A survey of 92 people found that 55 people support Team A, 30 people support Team B,
and seven people support neither. What is the probability that a person supports Team A?
We are given the information about supporters of two teams. 55 people support Team A and 30 people support Team B. And we are also told that seven people support neither Team A nor Team B. We need to use this information to find the probability that a person supports Team
A. And to do this, we will use experimental probability.
In general, the experimental probability of an event is equal to the number of trials
in which the outcome occurs over the total number of trials. However, in this context, we can think of this as the probability that a person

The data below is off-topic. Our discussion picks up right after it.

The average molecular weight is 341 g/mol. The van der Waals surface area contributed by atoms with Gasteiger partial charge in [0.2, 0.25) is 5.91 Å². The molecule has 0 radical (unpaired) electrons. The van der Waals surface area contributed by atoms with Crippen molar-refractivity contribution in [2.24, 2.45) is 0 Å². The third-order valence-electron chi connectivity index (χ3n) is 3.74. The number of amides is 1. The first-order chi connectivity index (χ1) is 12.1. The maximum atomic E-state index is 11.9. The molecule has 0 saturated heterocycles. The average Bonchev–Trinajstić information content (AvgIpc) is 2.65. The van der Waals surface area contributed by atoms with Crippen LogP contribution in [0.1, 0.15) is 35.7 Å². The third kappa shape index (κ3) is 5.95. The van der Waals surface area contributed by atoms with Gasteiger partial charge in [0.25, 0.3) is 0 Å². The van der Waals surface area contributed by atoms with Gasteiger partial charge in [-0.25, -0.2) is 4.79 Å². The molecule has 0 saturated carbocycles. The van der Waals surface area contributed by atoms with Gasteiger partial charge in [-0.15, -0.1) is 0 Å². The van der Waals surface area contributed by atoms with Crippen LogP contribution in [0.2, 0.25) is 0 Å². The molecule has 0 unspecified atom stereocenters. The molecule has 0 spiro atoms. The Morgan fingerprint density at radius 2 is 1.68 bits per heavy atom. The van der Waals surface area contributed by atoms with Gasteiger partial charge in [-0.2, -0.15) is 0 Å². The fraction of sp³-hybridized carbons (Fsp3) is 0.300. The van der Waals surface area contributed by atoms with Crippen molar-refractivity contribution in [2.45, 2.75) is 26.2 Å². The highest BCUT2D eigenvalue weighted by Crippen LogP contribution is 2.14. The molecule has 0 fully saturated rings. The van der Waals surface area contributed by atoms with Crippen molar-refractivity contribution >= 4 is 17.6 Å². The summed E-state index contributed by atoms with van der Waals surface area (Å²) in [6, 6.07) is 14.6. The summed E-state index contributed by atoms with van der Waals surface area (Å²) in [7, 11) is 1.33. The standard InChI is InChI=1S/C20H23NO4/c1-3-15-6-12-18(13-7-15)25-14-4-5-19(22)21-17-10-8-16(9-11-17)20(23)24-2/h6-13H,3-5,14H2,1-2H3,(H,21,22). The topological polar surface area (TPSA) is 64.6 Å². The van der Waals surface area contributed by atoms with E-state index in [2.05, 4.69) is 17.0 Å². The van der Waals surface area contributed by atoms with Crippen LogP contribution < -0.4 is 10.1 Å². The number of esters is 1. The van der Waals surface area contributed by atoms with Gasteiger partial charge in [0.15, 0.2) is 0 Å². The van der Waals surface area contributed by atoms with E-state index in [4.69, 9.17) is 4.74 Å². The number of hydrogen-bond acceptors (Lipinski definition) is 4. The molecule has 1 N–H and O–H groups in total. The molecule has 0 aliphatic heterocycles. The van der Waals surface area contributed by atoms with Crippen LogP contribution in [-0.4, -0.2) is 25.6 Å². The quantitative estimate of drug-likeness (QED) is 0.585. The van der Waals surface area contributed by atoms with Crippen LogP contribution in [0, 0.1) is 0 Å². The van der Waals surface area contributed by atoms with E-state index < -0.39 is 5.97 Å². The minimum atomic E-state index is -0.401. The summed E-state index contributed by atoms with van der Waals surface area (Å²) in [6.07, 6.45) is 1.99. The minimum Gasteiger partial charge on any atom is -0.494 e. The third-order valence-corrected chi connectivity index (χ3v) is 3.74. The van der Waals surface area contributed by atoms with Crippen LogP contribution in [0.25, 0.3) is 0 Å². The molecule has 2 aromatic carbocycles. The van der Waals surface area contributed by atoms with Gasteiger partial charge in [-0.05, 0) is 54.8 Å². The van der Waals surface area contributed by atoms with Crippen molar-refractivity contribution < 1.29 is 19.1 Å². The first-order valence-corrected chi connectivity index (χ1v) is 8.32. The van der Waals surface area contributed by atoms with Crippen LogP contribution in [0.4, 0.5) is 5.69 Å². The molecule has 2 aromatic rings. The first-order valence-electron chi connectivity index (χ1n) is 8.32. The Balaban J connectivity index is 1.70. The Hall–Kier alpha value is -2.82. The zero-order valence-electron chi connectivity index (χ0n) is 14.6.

supports Team A is equal to the number of people surveyed who support Team A over
the total number of people surveyed.
Using the information, we know that 55 people support Team A. And we were given that there were 92 people surveyed in total. But even if we hadn’t been given this information, we could have added the people in
the three different groups, which are 55, 30, and seven people. And that would also have given us the total number of people surveyed as 92. We can’t simplify this fraction any further, so the probability that a person
supports Team A is 55 over 92.